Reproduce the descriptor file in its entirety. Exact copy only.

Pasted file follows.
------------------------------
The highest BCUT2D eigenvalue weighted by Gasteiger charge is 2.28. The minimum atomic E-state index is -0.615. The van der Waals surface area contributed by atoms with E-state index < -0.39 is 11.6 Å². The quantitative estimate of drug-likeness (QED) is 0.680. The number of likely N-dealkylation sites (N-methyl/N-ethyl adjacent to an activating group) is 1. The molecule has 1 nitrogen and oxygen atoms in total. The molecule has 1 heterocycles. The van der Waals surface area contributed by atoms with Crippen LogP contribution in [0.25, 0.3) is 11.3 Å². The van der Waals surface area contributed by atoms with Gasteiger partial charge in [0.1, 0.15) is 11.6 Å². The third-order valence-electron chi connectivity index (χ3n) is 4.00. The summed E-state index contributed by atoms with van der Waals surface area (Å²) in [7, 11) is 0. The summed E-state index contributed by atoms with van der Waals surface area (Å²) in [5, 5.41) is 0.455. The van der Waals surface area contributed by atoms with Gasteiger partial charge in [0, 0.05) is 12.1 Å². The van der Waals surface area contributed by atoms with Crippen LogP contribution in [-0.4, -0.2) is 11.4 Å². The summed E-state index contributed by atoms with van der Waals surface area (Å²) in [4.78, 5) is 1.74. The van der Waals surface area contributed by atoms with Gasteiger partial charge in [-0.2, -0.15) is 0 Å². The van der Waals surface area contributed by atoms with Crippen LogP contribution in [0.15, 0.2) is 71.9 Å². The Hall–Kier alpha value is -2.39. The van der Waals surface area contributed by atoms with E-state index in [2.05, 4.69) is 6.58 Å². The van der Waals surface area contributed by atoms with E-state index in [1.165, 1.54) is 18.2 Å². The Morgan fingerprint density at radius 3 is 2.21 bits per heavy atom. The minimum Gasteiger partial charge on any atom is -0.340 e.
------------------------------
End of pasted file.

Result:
The highest BCUT2D eigenvalue weighted by Gasteiger charge is 2.28. The minimum atomic E-state index is -0.615. The van der Waals surface area contributed by atoms with E-state index < -0.39 is 11.6 Å². The quantitative estimate of drug-likeness (QED) is 0.680. The number of likely N-dealkylation sites (N-methyl/N-ethyl adjacent to an activating group) is 1. The molecule has 1 nitrogen and oxygen atoms in total. The molecule has 1 heterocycles. The van der Waals surface area contributed by atoms with Crippen LogP contribution in [0.25, 0.3) is 11.3 Å². The van der Waals surface area contributed by atoms with Gasteiger partial charge in [0.1, 0.15) is 11.6 Å². The third-order valence-electron chi connectivity index (χ3n) is 4.00. The summed E-state index contributed by atoms with van der Waals surface area (Å²) in [7, 11) is 0. The summed E-state index contributed by atoms with van der Waals surface area (Å²) in [5, 5.41) is 0.455. The van der Waals surface area contributed by atoms with Gasteiger partial charge in [0, 0.05) is 12.1 Å². The van der Waals surface area contributed by atoms with Crippen LogP contribution in [-0.4, -0.2) is 11.4 Å². The summed E-state index contributed by atoms with van der Waals surface area (Å²) in [4.78, 5) is 1.74. The van der Waals surface area contributed by atoms with Gasteiger partial charge in [-0.2, -0.15) is 0 Å². The van der Waals surface area contributed by atoms with Crippen LogP contribution in [0.15, 0.2) is 71.9 Å². The Hall–Kier alpha value is -2.39. The van der Waals surface area contributed by atoms with E-state index in [2.05, 4.69) is 6.58 Å². The van der Waals surface area contributed by atoms with E-state index in [1.165, 1.54) is 18.2 Å². The Morgan fingerprint density at radius 3 is 2.21 bits per heavy atom. The minimum Gasteiger partial charge on any atom is -0.340 e.